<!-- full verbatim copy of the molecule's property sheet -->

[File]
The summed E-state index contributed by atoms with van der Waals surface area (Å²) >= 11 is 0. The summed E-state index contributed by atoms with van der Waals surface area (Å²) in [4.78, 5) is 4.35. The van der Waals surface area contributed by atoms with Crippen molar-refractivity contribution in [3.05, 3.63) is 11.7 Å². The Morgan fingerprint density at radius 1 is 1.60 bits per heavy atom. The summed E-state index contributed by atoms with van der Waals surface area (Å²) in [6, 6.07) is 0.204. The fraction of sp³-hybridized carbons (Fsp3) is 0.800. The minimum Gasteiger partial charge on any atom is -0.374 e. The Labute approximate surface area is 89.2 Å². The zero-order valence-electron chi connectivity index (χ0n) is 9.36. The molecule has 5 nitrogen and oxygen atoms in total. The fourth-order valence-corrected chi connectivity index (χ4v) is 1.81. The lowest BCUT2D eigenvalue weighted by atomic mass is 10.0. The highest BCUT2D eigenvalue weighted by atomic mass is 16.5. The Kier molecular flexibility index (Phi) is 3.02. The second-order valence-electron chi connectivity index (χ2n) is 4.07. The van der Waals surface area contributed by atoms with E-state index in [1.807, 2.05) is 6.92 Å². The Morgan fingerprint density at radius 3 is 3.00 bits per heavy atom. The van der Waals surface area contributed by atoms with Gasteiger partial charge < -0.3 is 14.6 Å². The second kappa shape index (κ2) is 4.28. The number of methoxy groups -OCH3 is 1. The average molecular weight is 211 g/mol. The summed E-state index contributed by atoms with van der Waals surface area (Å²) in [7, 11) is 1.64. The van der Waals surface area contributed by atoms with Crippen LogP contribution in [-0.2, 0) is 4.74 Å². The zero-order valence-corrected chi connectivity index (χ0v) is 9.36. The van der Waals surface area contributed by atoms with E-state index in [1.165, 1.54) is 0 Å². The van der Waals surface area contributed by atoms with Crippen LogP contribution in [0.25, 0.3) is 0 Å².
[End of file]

The summed E-state index contributed by atoms with van der Waals surface area (Å²) >= 11 is 0. The summed E-state index contributed by atoms with van der Waals surface area (Å²) in [4.78, 5) is 4.35. The van der Waals surface area contributed by atoms with Crippen molar-refractivity contribution in [3.05, 3.63) is 11.7 Å². The Morgan fingerprint density at radius 1 is 1.60 bits per heavy atom. The summed E-state index contributed by atoms with van der Waals surface area (Å²) in [6, 6.07) is 0.204. The fraction of sp³-hybridized carbons (Fsp3) is 0.800. The minimum Gasteiger partial charge on any atom is -0.374 e. The Labute approximate surface area is 89.2 Å². The zero-order valence-electron chi connectivity index (χ0n) is 9.36. The molecule has 5 nitrogen and oxygen atoms in total. The fourth-order valence-corrected chi connectivity index (χ4v) is 1.81. The lowest BCUT2D eigenvalue weighted by atomic mass is 10.0. The highest BCUT2D eigenvalue weighted by atomic mass is 16.5. The Kier molecular flexibility index (Phi) is 3.02. The second-order valence-electron chi connectivity index (χ2n) is 4.07. The van der Waals surface area contributed by atoms with E-state index in [1.807, 2.05) is 6.92 Å². The Morgan fingerprint density at radius 3 is 3.00 bits per heavy atom. The van der Waals surface area contributed by atoms with Gasteiger partial charge < -0.3 is 14.6 Å². The second kappa shape index (κ2) is 4.28. The number of methoxy groups -OCH3 is 1. The average molecular weight is 211 g/mol. The summed E-state index contributed by atoms with van der Waals surface area (Å²) in [7, 11) is 1.64. The van der Waals surface area contributed by atoms with Crippen LogP contribution in [-0.2, 0) is 4.74 Å². The zero-order valence-corrected chi connectivity index (χ0v) is 9.36. The van der Waals surface area contributed by atoms with E-state index in [1.165, 1.54) is 0 Å². The van der Waals surface area contributed by atoms with Crippen LogP contribution in [0.25, 0.3) is 0 Å².